99% of seabird species to be affected by plastic ingestion by 2050 – report
Plastic ingestion causes choking, intestinal blockage, weight loss, and can lead to death, according to the study was published Monday in the journal Proceedings of the National Academy of Sciences.
Sixty percent of all 186 species of seabirds currently have plastic in their gut, according to researchers from the Commonwealth Scientific and Industrial Research Organization (CSIRO) in Australia and Imperial College London. The research team analyzed studies going back to the 1960s, as well as oceanographic and ecological models, to determine how plastic bags, bottles, fibers, and the like will continue to affect avian wildlife and invade their ocean habitats worldwide.
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"For the first time, we have a global prediction of how wide-reaching plastic impacts may be on marine species - and the results are striking," said Dr. Chris Wilcox, senior research scientist at CSIRO Oceans and Atmosphere and leader of the study.
"We predict, using historical observations, that 90 per cent of individual seabirds have eaten plastic. This is a huge amount and really points to the ubiquity of plastic pollution."
Plastics will impact wildlife the most in the Southern Ocean, around southern Australia, South Africa, and South America, the researchers reported. The health of bird populations can indicate the vibrancy of an ecosystem, said Dr. Denise Hardesty, of the CSIRO Oceans and Atmosphere, in a CSIRO news release to announce the study.
"Finding such widespread estimates of plastic in seabirds is borne out by some of the fieldwork we've carried out where I've found nearly 200 pieces of plastic in a single seabird," Hardesty said.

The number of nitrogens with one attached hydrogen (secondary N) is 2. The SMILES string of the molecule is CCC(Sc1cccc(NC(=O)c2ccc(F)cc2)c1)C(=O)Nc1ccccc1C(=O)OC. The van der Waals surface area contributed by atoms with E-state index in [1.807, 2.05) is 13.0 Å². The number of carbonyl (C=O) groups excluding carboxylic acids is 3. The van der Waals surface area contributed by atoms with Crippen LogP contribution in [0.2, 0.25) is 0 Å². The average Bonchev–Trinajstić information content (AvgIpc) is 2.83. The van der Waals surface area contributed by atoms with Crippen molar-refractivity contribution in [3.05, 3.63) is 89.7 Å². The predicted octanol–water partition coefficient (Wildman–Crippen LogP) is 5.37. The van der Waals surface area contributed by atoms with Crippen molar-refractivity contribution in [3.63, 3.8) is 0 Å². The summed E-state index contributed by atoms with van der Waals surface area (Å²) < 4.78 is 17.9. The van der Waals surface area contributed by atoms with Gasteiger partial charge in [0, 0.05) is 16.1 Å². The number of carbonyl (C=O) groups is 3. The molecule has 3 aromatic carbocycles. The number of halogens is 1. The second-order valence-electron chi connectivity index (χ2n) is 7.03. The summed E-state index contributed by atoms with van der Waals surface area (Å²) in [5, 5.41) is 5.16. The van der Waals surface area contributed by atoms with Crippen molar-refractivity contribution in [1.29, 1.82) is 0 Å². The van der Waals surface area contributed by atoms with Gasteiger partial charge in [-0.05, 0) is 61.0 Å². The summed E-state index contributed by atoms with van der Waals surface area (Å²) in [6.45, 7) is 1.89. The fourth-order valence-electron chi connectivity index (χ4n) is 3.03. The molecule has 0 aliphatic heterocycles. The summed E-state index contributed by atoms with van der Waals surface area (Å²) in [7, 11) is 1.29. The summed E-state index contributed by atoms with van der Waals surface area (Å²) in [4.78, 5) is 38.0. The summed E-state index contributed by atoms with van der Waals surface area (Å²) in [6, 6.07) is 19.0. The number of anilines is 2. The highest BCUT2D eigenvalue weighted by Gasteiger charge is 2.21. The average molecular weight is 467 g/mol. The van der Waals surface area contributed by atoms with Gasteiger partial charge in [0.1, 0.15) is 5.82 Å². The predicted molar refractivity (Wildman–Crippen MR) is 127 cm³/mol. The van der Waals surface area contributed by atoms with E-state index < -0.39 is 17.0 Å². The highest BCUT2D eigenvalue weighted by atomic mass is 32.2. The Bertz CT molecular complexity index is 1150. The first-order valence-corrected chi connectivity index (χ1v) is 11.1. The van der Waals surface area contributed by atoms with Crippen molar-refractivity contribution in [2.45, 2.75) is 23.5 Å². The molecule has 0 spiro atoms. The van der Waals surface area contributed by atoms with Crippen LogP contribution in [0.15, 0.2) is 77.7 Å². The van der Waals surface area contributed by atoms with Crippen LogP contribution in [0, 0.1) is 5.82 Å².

Up to 8 million tons of plastic trash end up in the ocean each year, according to study released in February. Researchers suggested that by 2025, the annual plastic input into oceans could hit 155 million metric tons.
Every day, ten metric tons of plastics flow into the Pacific Ocean in the Los Angeles area alone, according to the Center for Biological Diversity.
A July 2014 study indicated that at least 88 percent of the world's ocean surface was littered with plastic debris.
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Dr. George H. Leonard, chief scientist of the Ocean Conservancy in the United States, said the latest study shows the true extent of ocean pollution.
"Hundreds of thousands of volunteers around the world come face-to-face with this problem during annual Coastal Cleanup events," Leonard told CSIRO.
"Scientists, the private sector and global citizens working together against the growing onslaught of plastic pollution can reduce plastic inputs to help protect marine biodiversity."